Basic Video Encoder Settings

HDC doesn't require you to set a lot of encoder options manually, but there are a few settings you need to look at on the Video tab.

1. Filters

Whatever editing is done by HDConvertToX is handled by AviSynth. If you look through the advanced options you can find a number of settings for what filters and settings will be used. But even if you stick with the basic options you get two types of filter to consider; De-noise Filters and De-interlace Filters.

Denoising potentially serves two purposes. The first is the most obvious. It attempts to get rid of whatever shouldn't be in the image. If you are starting with a disc-based source like DVD or Blu-ray this shouldn't generally be a consideration, although with cheaper or poorly produced discs it still may be a good idea. Simply select the amount of noise you want to remove from the list. Only in rare cases should you select anything besides None, Super Light or Light.

The other use for denoising is improving compression. Besides getting rid of details which weren't supposed to be part of the image, it can also reduce the overall level of detail. Generally speaking, less detail means fewer bits required to encode and therefore reduced file size. You should almost never select a setting higher than Super Light for compression purposes. Higher settings are just too likely to cause quality issues.

Unless you're absolutely certain about what sort of deinterlacing is appropriate for your video you should make sure to run the included analysis tool for that purpose. You can find instructions on the previous page of this guide.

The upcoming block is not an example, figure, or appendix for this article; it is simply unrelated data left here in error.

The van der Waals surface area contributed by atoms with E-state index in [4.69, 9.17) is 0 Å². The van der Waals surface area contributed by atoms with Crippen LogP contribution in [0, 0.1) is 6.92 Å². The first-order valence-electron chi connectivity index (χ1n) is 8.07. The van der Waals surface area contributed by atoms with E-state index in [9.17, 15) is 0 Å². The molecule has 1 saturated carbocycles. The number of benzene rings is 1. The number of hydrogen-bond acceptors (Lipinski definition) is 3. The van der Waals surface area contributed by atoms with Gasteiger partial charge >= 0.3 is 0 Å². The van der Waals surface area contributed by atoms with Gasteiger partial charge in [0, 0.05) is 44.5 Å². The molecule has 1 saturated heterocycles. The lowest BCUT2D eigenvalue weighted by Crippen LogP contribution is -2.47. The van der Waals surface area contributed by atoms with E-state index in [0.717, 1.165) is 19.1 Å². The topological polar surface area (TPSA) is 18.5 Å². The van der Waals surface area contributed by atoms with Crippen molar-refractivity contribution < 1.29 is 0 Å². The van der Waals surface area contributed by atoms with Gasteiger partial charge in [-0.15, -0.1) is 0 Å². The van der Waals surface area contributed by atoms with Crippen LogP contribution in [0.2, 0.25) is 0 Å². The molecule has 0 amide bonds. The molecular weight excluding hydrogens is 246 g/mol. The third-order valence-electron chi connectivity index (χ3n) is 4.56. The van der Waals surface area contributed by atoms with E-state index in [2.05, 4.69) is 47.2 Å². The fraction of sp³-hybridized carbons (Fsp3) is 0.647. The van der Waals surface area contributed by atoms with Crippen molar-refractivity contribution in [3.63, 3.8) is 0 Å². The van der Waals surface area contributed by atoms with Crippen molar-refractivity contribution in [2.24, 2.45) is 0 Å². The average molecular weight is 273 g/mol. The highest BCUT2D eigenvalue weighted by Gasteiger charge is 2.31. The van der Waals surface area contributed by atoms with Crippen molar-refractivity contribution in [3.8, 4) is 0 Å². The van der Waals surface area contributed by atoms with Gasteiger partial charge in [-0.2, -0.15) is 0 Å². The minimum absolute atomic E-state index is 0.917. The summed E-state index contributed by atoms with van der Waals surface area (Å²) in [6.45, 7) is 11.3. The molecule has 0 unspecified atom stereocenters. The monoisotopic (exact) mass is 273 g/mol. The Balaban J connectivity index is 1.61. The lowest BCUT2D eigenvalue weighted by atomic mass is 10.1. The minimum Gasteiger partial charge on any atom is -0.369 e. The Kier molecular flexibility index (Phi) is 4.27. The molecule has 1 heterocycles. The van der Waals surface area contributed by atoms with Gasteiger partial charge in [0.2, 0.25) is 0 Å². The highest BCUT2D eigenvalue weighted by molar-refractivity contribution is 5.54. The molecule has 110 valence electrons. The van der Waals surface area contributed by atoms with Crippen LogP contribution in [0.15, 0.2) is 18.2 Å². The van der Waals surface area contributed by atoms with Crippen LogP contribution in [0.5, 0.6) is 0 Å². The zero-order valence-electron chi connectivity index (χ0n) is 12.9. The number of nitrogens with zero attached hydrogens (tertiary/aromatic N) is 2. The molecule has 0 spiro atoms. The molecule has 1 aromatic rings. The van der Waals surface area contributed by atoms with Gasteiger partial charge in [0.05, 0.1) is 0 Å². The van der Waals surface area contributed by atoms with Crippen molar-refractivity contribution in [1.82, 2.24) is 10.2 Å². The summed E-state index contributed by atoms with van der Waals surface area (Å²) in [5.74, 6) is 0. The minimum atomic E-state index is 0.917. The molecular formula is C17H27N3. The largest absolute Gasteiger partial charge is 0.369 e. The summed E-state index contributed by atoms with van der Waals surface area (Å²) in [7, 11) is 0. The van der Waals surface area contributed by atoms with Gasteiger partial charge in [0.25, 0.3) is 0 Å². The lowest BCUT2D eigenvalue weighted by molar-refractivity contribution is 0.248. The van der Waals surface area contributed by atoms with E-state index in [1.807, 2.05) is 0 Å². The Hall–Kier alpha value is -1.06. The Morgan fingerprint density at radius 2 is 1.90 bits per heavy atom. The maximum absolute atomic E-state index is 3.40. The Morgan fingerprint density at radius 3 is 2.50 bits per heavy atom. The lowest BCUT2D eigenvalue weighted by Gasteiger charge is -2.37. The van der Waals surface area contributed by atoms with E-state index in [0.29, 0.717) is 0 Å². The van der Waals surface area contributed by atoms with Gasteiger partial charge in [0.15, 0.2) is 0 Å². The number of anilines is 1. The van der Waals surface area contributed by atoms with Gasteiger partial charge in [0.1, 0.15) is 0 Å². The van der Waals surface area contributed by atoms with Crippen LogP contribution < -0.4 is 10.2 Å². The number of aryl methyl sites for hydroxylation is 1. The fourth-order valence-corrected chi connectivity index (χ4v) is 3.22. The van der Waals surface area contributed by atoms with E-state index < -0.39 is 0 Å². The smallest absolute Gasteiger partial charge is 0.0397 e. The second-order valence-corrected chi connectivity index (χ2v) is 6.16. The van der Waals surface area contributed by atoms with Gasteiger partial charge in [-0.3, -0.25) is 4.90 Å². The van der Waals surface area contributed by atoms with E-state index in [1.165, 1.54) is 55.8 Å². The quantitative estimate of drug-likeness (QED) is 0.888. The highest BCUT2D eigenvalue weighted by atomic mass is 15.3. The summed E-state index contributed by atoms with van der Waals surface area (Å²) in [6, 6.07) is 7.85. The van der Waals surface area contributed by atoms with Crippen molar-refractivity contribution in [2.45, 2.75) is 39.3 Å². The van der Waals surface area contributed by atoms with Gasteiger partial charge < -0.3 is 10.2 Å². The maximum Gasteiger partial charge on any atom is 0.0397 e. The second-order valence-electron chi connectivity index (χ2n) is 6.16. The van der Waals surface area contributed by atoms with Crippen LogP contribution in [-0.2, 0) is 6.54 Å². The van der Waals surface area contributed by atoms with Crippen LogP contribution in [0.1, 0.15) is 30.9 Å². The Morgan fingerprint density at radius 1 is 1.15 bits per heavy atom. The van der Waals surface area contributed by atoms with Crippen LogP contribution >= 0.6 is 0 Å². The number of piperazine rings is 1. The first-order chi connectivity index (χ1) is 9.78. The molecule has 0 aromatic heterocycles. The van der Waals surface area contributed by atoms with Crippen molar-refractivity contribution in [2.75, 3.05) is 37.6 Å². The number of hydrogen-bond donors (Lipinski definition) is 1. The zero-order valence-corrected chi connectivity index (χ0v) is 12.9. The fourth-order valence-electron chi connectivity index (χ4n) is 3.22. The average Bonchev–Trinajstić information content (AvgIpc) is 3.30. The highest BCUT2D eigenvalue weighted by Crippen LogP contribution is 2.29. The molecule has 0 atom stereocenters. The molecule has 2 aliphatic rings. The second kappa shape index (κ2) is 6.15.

Click here for help analyzing your video before deinterlacing
Use your browser's back button to return here when you're finished.

The results of the interlacing analysis should give you everything you need to set the deinterlacing options. Select the option from the dropdown list that matches what the interlace analysis told you, generally interlaced, telecine, or some combination of the two.

2. Encode Details

The only decisions you're required to make with respect to video encoding are the format/encoder, the type of encode (multiple or single pass), a quality rating, bitrate or desired file size and whether you want the encode to favor speed over quality or vice versa.

Compression Test

If you are using a single pass (quality based) encoding mode you can use the compression test to estimate the size of your video using your current settings. Compression Analysis is explained in the previous section of this guide.

Click here to learn how to predict single pass file size
Use your browser's back button to return here when you're finished.

3. Hardware Compatibility

If you are encoding to play your video on a particular type of (non-computer) hardware HDConvertToX will use the appropriate settings if you select it here. Two of the options, Create AVCHD Structure and Create Blu-ray Structure will author those two formats after all encoding is completed.

Continued On Page 4

With our video settings squared away we can consider which audio and subtitles to keep.

Next: Audio and Subtitle Options

Encoding With HDConvertToXViewing Page 3 of NumPage -- Go To

Table of Contents

  1. 1. Introduction
  2. 2. Load Source and Analyze
  3. 3. Basic Video Options
  4. 4. Audio and Subtitle Options
  5. 5. Final Steps
Written by: Rich Fiscus